Vocabulary Carousel and Introduction to Socratic Circles
Lesson 2 of 11
Objective: Students will able to acquire academic and general vocabulary knowledge by participating in a vocabulary carousel and making Frayer model vocabulary cards. Students will be able to come to a literary discussion prepared by reading and researching the text for literature circle roles.
You have started to read the short story “Zebra” by Chaim Potok. What words describe Zebra’s appearance and personality?
- Salt Point, Chippewa County, Whitfish Bay, and Michigan are all proper nouns.
- Abbreviations of titles are capitalized. Mr is an abbreviation of Mister, so it needs a period.
- Commas are used to set off appositives from the rest of the sentence.
- The root 'dict' means to say.
- Predict, then, means 'to say before.'
- A dictionary is a book that says the meanings of words.
- Contractions are formed by removing the unnecessary letters and replacing them with an apostrophe.
- There are three simple sentences. One simple sentence can be eliminated by combining the predicate with the predicate of the previous sentence. The third simple sentence can be joined with the first through the use of prepositional phrases.
The Vocabulary Carousel
The day before, we had the students shrink the definitions of our new vocabulary words. Today, the students went around in a carousel in order to write the shrunken definitions on their vocabulary cards.
What's a carousel? Stations are set up around the room and students visit each station by rotating around the room like a carousel rotates. In this case, the stations are all the definitions written on the dry erase boards.
Students that finished copying the definitions early were able to start on the rest of the vocabulary cards--drawing pictures to visualize the meaning of the word, and writing examples of what the word is and is not. We did this activity on Monday and assigned a due date of Friday for all of the vocabulary cards.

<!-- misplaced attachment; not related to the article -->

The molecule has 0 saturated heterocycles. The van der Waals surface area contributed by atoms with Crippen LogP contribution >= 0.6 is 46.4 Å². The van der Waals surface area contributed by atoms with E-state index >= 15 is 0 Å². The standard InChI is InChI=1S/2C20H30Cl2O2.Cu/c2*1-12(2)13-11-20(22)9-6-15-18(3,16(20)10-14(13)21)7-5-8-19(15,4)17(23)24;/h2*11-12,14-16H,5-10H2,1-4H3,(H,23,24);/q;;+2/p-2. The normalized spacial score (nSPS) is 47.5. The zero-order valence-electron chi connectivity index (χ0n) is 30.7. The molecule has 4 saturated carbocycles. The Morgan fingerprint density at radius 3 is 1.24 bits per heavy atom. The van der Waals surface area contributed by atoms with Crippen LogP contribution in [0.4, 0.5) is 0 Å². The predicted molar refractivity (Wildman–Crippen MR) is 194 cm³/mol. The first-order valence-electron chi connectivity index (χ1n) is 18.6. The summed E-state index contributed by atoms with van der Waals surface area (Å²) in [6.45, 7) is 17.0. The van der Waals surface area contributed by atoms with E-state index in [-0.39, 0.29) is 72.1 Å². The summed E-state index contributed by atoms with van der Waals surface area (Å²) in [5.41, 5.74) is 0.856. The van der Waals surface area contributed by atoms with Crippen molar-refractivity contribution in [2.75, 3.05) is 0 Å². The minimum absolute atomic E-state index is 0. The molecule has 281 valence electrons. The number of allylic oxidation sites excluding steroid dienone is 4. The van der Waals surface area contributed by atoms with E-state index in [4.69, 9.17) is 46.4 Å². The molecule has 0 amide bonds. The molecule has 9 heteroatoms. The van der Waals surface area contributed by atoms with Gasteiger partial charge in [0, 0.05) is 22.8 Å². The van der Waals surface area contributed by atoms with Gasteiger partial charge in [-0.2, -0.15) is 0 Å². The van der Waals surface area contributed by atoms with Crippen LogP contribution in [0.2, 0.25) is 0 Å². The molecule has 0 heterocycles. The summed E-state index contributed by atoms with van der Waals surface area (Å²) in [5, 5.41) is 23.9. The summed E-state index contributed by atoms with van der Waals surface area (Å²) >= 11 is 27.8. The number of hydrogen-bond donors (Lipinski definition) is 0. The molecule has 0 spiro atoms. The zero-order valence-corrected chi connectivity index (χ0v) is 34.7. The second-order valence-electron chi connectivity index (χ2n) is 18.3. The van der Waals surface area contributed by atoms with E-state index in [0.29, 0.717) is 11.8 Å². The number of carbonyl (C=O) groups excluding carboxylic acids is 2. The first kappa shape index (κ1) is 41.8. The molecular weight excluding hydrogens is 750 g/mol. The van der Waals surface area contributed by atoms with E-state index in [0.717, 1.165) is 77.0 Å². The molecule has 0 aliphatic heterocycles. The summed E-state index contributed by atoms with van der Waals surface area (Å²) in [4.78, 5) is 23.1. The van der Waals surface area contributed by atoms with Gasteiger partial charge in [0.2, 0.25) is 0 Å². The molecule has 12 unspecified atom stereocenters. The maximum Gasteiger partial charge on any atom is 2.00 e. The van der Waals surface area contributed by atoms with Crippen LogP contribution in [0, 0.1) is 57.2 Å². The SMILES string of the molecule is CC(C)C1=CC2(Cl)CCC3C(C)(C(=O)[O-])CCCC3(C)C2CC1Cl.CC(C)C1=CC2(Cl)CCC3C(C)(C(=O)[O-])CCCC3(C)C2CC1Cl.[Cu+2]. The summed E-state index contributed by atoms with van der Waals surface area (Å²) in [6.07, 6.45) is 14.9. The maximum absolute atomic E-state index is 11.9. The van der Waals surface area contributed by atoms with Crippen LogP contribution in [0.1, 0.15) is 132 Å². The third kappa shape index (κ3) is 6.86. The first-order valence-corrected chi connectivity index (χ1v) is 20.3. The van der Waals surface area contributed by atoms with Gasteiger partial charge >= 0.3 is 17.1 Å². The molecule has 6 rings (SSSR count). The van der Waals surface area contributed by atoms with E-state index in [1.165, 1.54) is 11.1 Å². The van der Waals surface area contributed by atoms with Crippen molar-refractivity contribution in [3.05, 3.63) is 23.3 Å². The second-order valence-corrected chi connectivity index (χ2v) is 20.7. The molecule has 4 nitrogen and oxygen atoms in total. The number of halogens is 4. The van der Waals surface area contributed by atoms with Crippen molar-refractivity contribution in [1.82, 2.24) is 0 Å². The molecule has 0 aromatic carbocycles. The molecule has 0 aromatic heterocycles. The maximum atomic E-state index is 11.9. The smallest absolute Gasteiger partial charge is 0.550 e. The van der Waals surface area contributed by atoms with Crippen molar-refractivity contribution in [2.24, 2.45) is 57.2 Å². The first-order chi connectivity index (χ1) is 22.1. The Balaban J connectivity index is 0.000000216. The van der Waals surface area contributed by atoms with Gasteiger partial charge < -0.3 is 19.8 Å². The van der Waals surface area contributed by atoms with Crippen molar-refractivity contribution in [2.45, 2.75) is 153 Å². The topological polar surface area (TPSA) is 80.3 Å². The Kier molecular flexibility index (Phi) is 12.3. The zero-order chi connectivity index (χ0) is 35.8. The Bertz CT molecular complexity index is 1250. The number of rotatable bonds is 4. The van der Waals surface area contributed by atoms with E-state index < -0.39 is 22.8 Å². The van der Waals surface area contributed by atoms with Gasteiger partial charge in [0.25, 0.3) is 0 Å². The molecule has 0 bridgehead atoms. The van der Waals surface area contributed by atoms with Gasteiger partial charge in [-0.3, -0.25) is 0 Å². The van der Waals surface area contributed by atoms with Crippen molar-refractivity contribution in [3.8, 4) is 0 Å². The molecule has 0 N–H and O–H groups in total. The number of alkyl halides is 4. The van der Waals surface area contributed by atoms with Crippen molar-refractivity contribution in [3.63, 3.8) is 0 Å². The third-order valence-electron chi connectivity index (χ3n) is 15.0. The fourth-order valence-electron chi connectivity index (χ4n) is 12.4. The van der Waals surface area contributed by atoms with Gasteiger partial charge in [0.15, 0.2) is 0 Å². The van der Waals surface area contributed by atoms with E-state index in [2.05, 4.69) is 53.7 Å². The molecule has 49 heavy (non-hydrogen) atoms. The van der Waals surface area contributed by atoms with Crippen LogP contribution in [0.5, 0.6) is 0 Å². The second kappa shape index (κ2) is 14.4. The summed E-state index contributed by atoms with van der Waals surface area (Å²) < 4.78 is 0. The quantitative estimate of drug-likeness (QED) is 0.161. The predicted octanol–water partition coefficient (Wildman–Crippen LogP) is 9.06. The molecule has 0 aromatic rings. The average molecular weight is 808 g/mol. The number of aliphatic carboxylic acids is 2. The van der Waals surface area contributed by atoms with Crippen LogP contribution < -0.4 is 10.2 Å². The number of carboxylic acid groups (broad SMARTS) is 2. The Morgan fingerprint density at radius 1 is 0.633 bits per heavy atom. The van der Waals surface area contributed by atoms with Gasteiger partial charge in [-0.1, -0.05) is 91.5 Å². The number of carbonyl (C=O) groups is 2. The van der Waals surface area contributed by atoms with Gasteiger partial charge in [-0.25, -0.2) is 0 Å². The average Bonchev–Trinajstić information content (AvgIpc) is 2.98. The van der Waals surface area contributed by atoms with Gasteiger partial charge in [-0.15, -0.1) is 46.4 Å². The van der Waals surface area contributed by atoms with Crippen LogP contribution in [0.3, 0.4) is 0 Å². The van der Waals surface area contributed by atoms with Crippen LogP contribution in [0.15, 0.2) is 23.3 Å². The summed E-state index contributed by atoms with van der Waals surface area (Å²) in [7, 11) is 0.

Socratic Circle Preparation
Today we laid the groundwork for our first Socratic circle. We used a fishbowl model for this Socratic circle, and my student teacher was thrilled to try this activity.
We knew that if we just asked students to read the story and show up ready to discuss it, it would fail miserably. Even college students and adults have trouble with this! In order to set the students up for success and to give a focus and purpose for the discussion, we used the roles from literature circles. There are tons of literature circle roles, but we chose discussion director, literary luminary, connector, and summarizer for this round. For the next time, I might use discussion director, literary luminary, illustrator, summarizer, and researcher. The roles can be easily be changed based on the needs of students and the individual story.
Each student was randomly given a handout that defined their role. I have rather small classes this year. My biggest class is 25 students, so seven students became discussion directors, seven students became literary luminaries, and so on. We further broke the students up in to smaller groups by color. When we were done with this organizing, we had totally random groups of students and each student had a specific role.
My student teacher spent a few minutes going over each role with all of the students so everyone would know what was expected from all the roles.
- Discussion Director: These seven students were responsible for generating five to seven questions about the story that would be used to start the discussion.
- Literary Luminary:These seven students were responsible for selecting passages (sentences or paragraphs) that showed the author's exceptional word choice, sentence structure, etc.
- Connector: These seven students were responsible for making connections between their own lives, the world, and other stories. They could ask questions or write about their own connections.
- Summarizer: These seven students were responsible for writing a short summary of the story.